OCT 2013

EyeWorld is the official news magazine of the American Society of Cataract & Refractive Surgery.

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Page 106 of 134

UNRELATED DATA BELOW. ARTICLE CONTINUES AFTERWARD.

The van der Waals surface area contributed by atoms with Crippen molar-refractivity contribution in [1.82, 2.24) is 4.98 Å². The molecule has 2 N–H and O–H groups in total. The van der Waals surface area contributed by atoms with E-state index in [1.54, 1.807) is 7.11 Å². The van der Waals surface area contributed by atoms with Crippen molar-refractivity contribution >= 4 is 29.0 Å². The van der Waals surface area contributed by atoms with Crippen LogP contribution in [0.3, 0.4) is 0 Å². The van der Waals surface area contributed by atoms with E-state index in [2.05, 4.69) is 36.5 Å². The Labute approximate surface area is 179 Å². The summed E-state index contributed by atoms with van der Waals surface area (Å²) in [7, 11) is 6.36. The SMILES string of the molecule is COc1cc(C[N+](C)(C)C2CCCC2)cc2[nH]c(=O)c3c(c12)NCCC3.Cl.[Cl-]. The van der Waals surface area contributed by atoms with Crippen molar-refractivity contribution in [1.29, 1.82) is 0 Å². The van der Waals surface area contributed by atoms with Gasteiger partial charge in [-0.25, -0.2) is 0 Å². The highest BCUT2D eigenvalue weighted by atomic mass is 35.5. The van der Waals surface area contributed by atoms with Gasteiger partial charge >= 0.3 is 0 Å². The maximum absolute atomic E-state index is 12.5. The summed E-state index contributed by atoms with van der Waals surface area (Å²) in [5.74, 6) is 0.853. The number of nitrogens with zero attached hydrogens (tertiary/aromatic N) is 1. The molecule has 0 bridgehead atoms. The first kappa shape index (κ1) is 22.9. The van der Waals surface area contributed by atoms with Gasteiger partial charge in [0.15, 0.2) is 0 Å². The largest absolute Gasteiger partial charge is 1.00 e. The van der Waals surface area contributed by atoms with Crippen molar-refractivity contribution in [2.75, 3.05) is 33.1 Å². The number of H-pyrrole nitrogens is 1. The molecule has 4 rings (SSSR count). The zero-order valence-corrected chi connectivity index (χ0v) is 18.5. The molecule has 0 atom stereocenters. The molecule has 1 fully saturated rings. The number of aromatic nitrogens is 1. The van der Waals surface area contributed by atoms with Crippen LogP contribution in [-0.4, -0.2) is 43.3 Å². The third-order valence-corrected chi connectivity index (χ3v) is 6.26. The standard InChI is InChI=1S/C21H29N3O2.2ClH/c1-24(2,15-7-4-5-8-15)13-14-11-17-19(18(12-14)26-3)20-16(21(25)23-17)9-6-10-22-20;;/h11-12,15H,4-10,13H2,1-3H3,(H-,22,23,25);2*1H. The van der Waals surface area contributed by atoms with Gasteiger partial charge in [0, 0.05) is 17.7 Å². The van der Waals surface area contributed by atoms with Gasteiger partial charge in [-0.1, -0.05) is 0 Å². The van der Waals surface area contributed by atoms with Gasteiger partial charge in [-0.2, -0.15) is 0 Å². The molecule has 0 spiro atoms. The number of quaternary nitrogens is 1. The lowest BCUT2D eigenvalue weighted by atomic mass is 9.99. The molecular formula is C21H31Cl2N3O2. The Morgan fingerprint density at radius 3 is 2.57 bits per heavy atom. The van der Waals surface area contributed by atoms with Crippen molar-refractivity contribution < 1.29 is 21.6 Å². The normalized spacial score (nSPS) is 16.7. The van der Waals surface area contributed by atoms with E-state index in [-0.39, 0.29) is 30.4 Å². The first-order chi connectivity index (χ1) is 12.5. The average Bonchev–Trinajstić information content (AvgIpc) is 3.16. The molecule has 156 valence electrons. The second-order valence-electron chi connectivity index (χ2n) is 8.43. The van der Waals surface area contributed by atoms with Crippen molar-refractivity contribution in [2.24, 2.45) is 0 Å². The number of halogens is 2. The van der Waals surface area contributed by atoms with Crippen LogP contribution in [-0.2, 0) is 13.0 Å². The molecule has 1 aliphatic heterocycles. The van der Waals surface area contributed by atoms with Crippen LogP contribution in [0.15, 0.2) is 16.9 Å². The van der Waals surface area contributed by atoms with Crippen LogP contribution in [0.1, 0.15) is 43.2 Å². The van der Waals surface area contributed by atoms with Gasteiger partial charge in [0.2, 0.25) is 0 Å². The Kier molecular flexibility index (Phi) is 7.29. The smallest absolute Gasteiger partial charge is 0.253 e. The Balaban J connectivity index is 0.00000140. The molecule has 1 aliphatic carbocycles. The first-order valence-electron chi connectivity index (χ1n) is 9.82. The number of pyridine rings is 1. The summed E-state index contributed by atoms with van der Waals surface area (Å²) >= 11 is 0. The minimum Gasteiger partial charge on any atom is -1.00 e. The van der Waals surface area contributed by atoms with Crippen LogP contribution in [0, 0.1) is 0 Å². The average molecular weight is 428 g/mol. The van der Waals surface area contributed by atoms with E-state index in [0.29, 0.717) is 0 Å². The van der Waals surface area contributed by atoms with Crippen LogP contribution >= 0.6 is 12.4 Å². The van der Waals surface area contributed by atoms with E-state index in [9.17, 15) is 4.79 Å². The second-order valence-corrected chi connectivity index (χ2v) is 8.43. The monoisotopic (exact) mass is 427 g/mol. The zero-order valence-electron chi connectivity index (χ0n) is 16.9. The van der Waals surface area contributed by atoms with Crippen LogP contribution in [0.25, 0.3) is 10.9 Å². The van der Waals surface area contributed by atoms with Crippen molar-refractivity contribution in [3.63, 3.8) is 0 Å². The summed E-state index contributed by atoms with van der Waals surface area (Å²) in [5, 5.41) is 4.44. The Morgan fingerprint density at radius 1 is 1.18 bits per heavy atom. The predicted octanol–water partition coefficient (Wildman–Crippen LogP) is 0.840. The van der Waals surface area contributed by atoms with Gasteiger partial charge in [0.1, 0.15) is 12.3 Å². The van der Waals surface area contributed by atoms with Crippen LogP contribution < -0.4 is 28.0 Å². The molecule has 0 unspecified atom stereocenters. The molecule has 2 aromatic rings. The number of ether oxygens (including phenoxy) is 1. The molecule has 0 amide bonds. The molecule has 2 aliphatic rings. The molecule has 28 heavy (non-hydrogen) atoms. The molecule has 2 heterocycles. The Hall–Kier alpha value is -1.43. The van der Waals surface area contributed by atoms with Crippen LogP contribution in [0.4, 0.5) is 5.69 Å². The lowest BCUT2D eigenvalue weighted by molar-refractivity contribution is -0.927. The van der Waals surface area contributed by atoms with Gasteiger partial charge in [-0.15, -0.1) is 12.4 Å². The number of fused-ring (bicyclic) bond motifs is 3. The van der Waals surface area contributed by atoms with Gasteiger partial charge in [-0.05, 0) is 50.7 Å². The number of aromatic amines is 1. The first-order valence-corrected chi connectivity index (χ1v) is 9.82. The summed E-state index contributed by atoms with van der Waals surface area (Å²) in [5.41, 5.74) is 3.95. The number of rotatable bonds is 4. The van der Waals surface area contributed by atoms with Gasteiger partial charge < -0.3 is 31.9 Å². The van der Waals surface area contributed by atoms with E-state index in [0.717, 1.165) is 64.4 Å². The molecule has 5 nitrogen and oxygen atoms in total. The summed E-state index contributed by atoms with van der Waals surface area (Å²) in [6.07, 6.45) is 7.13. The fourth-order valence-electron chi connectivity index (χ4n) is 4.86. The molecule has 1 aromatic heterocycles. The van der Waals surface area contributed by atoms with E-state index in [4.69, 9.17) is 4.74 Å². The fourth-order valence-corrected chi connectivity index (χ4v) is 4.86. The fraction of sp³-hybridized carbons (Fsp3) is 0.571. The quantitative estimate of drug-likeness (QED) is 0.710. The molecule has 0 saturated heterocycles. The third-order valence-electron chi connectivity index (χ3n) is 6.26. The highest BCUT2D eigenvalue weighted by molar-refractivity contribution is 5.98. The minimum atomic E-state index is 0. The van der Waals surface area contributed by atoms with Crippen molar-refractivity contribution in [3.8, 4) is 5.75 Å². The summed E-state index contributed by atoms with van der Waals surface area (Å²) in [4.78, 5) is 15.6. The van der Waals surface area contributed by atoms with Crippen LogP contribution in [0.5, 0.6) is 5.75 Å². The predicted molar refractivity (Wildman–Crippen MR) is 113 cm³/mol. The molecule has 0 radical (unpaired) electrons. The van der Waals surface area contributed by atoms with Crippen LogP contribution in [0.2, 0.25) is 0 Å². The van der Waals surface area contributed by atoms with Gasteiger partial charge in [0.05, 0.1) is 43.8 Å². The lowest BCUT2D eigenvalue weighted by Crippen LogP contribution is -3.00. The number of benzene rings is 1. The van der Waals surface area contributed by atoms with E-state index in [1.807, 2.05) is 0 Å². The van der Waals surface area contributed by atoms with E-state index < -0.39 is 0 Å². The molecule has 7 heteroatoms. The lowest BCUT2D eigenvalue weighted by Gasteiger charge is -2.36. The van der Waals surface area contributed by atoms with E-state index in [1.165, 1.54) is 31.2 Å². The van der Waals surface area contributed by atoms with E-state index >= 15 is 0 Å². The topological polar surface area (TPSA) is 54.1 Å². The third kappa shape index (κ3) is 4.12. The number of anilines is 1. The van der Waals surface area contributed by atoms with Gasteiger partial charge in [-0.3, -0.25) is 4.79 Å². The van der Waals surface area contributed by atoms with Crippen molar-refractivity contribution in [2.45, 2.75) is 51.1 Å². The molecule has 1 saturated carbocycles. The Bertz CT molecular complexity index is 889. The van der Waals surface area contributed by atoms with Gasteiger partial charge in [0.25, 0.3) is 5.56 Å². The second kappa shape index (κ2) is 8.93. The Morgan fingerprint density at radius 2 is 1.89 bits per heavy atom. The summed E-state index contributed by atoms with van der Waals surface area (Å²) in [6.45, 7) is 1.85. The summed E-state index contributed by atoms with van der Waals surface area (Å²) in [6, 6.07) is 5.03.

104 EW RETINA October 2013 Retina consultation corner AMD info every anterior segment specialist should know by Erin L. Boyle EyeWorld Senior Staff Writer E very week, anterior segment surgeons operate on cataract patients with retinal comorbidities. In doing so, we are confronted with a variety of challenging clinical questions that have little to do with our phaco technique. Fortunately, ASCRS has an active Clinical Committee of prominent vitreoretinal specialists interested in educating their anterior segment colleagues. The committee includes Kevin Miller, MD, a cataract surgeon representative, and I've asked Kevin and Keith Warren, MD, chair of the Retina Clinical Committee, to collaborate on a regular column for EyeWorld readers. "Retina consultation corner" will provide practical advice from vitreoretinal experts regarding preoperative, surgical, and postoperative vitreoretinal problems encountered in cataract patients. The topics will come from the Retina Clinical Committee and the EyeWorld editorial board, but we also invite readers to pose questions or topics for our vitreoretinal experts to discuss. Our first article tackles the many issues surrounding cataract surgery in patients with macular degeneration. We hope that you will find this new and continuing column both interesting and educational. David F. Chang, MD, chief medical editor New data and treatment options could enhance AMD treatment W hether applying new data from the AgeRelated Eye Disease Study 2 (AREDS2) or preparing patients for cataract surgery with the retina in mind, knowing about the latest in age-related macular degeneration (AMD) treatment and care remains important for the anterior segment surgeon. When asked what new information about AMD every anterior segment specialist should know, Timothy W. Olsen, MD, chairman, ophthalmology department, Emory University School of Medicine, Atlanta, said that the newest data from AREDS2 is vital information for clinicians. "This multicenter prospective randomized clinical trial supported the replacement of beta-carotene with lutein and zeaxanthin," said Dr. Olsen. "In fact, any current or prior smokers should be advised to avoid the beta-carotene supplement, as it's been associated with a higher incidence of lung cancer. A lower zinc dose was equally effective as the higher dose." The second study, begun in 2006 by the same research group that conducted the first study beginning in 2001, found that the use of an omega-3 supplement had no beneficial effect, Dr. Olsen said. Antioxidant vitamins and zinc can be effective for certain cases, and should be assigned as treatment to those AMD patients who would benefit according to the study, he said. In addition, physicians across subspecialties should be aware of the study's results to help effectively and accurately educate and inform patients, he said. "These issues are common topics that patients will inquire about to their anterior segment or comprehensive ophthalmologist," Dr. Olsen said. When performing cataract surgery in these patients, Jay M. Stewart, MD, associate professor of ophthalmology, School of Medicine, University of California, San Francisco, said that managing patient expectations for visual results following cataract surgery is key to achieving patient satisfaction. "The AMD may prevent an optimal visual outcome on central acuity, but performing cataract surgery in a patient with AMD can still yield many visual benefits," he said. Risk assessment A preoperative macular risk assessment is important in these patients, Dr. Olsen said. Eyes with high-risk features should have an especially careful assessment. Those risk factors include: "soft, numerous, and large drusen, early geographic atrophy, an elevation of the retinal pigment epithelium, blood, exudate, and either increased or decreased pigmentation in the macula," he said. "Depending upon the severity of the high-risk features, the fundus appearance and phenotype will guide the assessment needs," Dr. Olsen said. "For example, if there is a small fleck of subretinal blood or exudate in the macular region, a retina referral is strongly recommended. When there are intermediate drusen and no sign of exudation, an OCT may be helpful, especially if the patient is symptomatic or is aware of metamorphopsia." Dr. Stewart said that the early detection is an evolving technology. "There is evidence that progression to wet AMD can occur before the patient develops symptoms. Findings pointing to this conversion may or may not be detectable on biomicroscopic examination, particularly in the presence of cataract," Dr. Stewart said. "Retinal consultation with OCT testing for patients with high risk features—large, soft drusen and/or pigmentary changes—or for patients in whom the cataract surgeon cannot rule out these features with confidence on exam would be a safe approach for cataract surgeons to take," he said. Dr. Olsen said one of the main challenges that cataract surgeons face in performing phacoemulsification in AMD patients is knowing the risk factors for disease progression. "Cataract surgeons need to be able to risk assess the macula and educate the patients on their individual risk for progression. If the surgeon is not familiar with the phenotypic features that help assess risk, the patients should be referred," he said. Such risk assessments could assist in reducing complications and managing patient expectations following surgery. "Obtaining a fluorescein angiogram or OCT image may be very helpful in avoiding unexpected acuity outcomes following cataract surgery," he said. Acquiring these images using fundoscopic techniques is very straight foward, Dr. Olsen said. The techniques can be performed in a clinical setting by dilated exam or through fundus image examination. Increased risk? Dr. Olsen said that there is no evidence currently that cataract surgery increases the risk of wet AMD in an at-risk patient. He said the AREDS continued on page 106